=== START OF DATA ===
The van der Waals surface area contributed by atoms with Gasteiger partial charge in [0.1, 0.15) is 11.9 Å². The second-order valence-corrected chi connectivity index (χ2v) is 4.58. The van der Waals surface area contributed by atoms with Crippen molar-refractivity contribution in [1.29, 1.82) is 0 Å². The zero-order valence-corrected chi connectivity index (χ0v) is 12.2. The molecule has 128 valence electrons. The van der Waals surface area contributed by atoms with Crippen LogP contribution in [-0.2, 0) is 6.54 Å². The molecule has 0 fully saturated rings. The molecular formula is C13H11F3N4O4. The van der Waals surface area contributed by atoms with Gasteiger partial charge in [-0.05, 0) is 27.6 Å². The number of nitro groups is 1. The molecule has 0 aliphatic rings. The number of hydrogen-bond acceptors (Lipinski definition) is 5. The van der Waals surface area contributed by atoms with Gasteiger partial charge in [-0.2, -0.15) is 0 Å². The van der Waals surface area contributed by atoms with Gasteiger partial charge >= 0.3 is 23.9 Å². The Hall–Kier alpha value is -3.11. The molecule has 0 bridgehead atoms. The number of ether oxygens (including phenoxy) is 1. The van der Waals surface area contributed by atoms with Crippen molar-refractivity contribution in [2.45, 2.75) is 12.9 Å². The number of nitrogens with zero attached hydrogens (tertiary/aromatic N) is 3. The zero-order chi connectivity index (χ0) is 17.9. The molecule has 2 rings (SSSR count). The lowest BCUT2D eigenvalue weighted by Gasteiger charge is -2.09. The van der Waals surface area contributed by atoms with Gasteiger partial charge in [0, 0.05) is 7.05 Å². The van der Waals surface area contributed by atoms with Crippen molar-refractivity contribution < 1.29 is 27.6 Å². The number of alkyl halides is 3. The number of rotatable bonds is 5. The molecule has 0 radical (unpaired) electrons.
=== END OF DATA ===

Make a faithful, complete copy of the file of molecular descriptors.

The van der Waals surface area contributed by atoms with Gasteiger partial charge in [0.1, 0.15) is 11.9 Å². The second-order valence-corrected chi connectivity index (χ2v) is 4.58. The van der Waals surface area contributed by atoms with Crippen molar-refractivity contribution in [1.29, 1.82) is 0 Å². The zero-order valence-corrected chi connectivity index (χ0v) is 12.2. The molecule has 128 valence electrons. The van der Waals surface area contributed by atoms with Crippen LogP contribution in [-0.2, 0) is 6.54 Å². The molecule has 0 fully saturated rings. The molecular formula is C13H11F3N4O4. The van der Waals surface area contributed by atoms with Gasteiger partial charge in [-0.05, 0) is 27.6 Å². The number of nitro groups is 1. The molecule has 0 aliphatic rings. The number of hydrogen-bond acceptors (Lipinski definition) is 5. The van der Waals surface area contributed by atoms with Gasteiger partial charge in [-0.2, -0.15) is 0 Å². The van der Waals surface area contributed by atoms with Gasteiger partial charge >= 0.3 is 23.9 Å². The Hall–Kier alpha value is -3.11. The molecule has 0 bridgehead atoms. The number of ether oxygens (including phenoxy) is 1. The van der Waals surface area contributed by atoms with Crippen molar-refractivity contribution in [2.45, 2.75) is 12.9 Å². The number of nitrogens with zero attached hydrogens (tertiary/aromatic N) is 3. The zero-order chi connectivity index (χ0) is 17.9. The molecule has 2 rings (SSSR count). The lowest BCUT2D eigenvalue weighted by Gasteiger charge is -2.09. The van der Waals surface area contributed by atoms with Gasteiger partial charge in [0, 0.05) is 7.05 Å². The van der Waals surface area contributed by atoms with Crippen molar-refractivity contribution < 1.29 is 27.6 Å². The number of alkyl halides is 3. The number of rotatable bonds is 5. The molecule has 0 radical (unpaired) electrons.